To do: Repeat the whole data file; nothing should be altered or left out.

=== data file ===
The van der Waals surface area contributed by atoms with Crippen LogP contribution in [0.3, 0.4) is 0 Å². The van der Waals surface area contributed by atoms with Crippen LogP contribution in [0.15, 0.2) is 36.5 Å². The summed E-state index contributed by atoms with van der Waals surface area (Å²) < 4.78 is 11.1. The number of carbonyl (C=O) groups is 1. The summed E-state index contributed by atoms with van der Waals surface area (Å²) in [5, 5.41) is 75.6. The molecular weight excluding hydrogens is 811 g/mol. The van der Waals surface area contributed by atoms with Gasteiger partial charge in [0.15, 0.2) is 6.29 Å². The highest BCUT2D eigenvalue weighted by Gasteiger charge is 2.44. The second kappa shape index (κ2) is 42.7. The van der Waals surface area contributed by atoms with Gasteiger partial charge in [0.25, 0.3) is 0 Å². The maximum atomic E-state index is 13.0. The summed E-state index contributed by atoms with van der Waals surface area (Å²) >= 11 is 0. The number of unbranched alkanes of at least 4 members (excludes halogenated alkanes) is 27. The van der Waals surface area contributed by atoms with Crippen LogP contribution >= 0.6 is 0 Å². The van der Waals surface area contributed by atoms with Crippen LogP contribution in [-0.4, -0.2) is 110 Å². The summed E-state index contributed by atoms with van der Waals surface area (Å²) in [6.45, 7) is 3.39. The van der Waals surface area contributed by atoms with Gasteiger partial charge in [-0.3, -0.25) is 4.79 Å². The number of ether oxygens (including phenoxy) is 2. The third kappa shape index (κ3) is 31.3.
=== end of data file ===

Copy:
The van der Waals surface area contributed by atoms with Crippen LogP contribution in [0.3, 0.4) is 0 Å². The van der Waals surface area contributed by atoms with Crippen LogP contribution in [0.15, 0.2) is 36.5 Å². The summed E-state index contributed by atoms with van der Waals surface area (Å²) < 4.78 is 11.1. The number of carbonyl (C=O) groups is 1. The summed E-state index contributed by atoms with van der Waals surface area (Å²) in [5, 5.41) is 75.6. The molecular weight excluding hydrogens is 811 g/mol. The van der Waals surface area contributed by atoms with Gasteiger partial charge in [0.15, 0.2) is 6.29 Å². The highest BCUT2D eigenvalue weighted by Gasteiger charge is 2.44. The second kappa shape index (κ2) is 42.7. The van der Waals surface area contributed by atoms with Gasteiger partial charge in [0.25, 0.3) is 0 Å². The maximum atomic E-state index is 13.0. The summed E-state index contributed by atoms with van der Waals surface area (Å²) >= 11 is 0. The number of unbranched alkanes of at least 4 members (excludes halogenated alkanes) is 27. The van der Waals surface area contributed by atoms with Crippen LogP contribution >= 0.6 is 0 Å². The van der Waals surface area contributed by atoms with Crippen LogP contribution in [-0.4, -0.2) is 110 Å². The summed E-state index contributed by atoms with van der Waals surface area (Å²) in [6.45, 7) is 3.39. The van der Waals surface area contributed by atoms with Gasteiger partial charge in [-0.3, -0.25) is 4.79 Å². The number of ether oxygens (including phenoxy) is 2. The third kappa shape index (κ3) is 31.3.